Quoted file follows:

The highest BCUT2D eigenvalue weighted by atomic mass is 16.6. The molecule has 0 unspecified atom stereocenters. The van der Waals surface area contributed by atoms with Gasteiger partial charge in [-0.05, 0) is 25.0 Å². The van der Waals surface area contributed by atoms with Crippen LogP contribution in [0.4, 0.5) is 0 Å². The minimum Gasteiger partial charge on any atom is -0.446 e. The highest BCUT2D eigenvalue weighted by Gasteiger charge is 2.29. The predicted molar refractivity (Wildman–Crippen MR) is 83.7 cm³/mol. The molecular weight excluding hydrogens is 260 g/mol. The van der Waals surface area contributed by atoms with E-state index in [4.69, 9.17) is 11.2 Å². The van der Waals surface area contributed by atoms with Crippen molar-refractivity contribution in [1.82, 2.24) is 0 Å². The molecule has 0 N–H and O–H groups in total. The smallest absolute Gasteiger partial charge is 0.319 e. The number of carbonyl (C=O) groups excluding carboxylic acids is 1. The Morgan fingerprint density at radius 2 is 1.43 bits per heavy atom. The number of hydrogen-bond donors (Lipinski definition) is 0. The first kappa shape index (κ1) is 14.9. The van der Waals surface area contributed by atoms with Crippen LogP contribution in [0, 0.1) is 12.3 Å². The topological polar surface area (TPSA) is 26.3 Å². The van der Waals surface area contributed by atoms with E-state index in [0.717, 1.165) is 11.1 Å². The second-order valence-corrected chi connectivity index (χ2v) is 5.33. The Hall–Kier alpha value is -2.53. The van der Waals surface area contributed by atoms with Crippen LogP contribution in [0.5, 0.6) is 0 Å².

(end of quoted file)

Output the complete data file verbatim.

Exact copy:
The highest BCUT2D eigenvalue weighted by atomic mass is 16.6. The molecule has 0 unspecified atom stereocenters. The van der Waals surface area contributed by atoms with Gasteiger partial charge in [-0.05, 0) is 25.0 Å². The van der Waals surface area contributed by atoms with Crippen LogP contribution in [0.4, 0.5) is 0 Å². The minimum Gasteiger partial charge on any atom is -0.446 e. The highest BCUT2D eigenvalue weighted by Gasteiger charge is 2.29. The predicted molar refractivity (Wildman–Crippen MR) is 83.7 cm³/mol. The molecular weight excluding hydrogens is 260 g/mol. The van der Waals surface area contributed by atoms with E-state index in [4.69, 9.17) is 11.2 Å². The van der Waals surface area contributed by atoms with Crippen molar-refractivity contribution in [1.82, 2.24) is 0 Å². The molecule has 0 N–H and O–H groups in total. The smallest absolute Gasteiger partial charge is 0.319 e. The number of carbonyl (C=O) groups excluding carboxylic acids is 1. The Morgan fingerprint density at radius 2 is 1.43 bits per heavy atom. The number of hydrogen-bond donors (Lipinski definition) is 0. The first kappa shape index (κ1) is 14.9. The van der Waals surface area contributed by atoms with Crippen LogP contribution in [0, 0.1) is 12.3 Å². The topological polar surface area (TPSA) is 26.3 Å². The van der Waals surface area contributed by atoms with E-state index in [0.717, 1.165) is 11.1 Å². The second-order valence-corrected chi connectivity index (χ2v) is 5.33. The Hall–Kier alpha value is -2.53. The van der Waals surface area contributed by atoms with Crippen LogP contribution in [0.5, 0.6) is 0 Å².